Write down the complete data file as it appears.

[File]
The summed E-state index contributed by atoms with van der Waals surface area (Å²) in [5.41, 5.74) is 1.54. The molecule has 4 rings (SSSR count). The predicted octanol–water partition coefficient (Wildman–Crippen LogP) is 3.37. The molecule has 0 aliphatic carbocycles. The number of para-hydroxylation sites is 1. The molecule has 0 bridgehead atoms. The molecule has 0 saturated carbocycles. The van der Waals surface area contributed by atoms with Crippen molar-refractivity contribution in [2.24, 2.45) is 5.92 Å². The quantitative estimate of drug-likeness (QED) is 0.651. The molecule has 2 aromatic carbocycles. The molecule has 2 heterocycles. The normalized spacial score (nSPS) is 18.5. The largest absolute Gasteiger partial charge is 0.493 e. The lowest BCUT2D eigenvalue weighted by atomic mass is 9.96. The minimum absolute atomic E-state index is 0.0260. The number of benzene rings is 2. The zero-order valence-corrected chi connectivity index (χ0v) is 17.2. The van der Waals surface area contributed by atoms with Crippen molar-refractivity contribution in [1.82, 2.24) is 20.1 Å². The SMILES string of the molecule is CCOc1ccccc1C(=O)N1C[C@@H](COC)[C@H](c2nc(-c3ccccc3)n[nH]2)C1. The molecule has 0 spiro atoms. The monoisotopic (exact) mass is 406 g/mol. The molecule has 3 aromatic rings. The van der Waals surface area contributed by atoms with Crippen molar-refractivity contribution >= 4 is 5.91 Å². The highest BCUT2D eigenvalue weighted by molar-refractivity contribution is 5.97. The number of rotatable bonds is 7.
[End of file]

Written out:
The summed E-state index contributed by atoms with van der Waals surface area (Å²) in [5.41, 5.74) is 1.54. The molecule has 4 rings (SSSR count). The predicted octanol–water partition coefficient (Wildman–Crippen LogP) is 3.37. The molecule has 0 aliphatic carbocycles. The number of para-hydroxylation sites is 1. The molecule has 0 bridgehead atoms. The molecule has 0 saturated carbocycles. The van der Waals surface area contributed by atoms with Crippen molar-refractivity contribution in [2.24, 2.45) is 5.92 Å². The quantitative estimate of drug-likeness (QED) is 0.651. The molecule has 2 aromatic carbocycles. The molecule has 2 heterocycles. The normalized spacial score (nSPS) is 18.5. The largest absolute Gasteiger partial charge is 0.493 e. The lowest BCUT2D eigenvalue weighted by atomic mass is 9.96. The minimum absolute atomic E-state index is 0.0260. The number of benzene rings is 2. The zero-order valence-corrected chi connectivity index (χ0v) is 17.2. The van der Waals surface area contributed by atoms with Crippen molar-refractivity contribution in [1.82, 2.24) is 20.1 Å². The SMILES string of the molecule is CCOc1ccccc1C(=O)N1C[C@@H](COC)[C@H](c2nc(-c3ccccc3)n[nH]2)C1. The molecule has 0 spiro atoms. The monoisotopic (exact) mass is 406 g/mol. The molecule has 3 aromatic rings. The van der Waals surface area contributed by atoms with Crippen molar-refractivity contribution >= 4 is 5.91 Å². The highest BCUT2D eigenvalue weighted by molar-refractivity contribution is 5.97. The number of rotatable bonds is 7.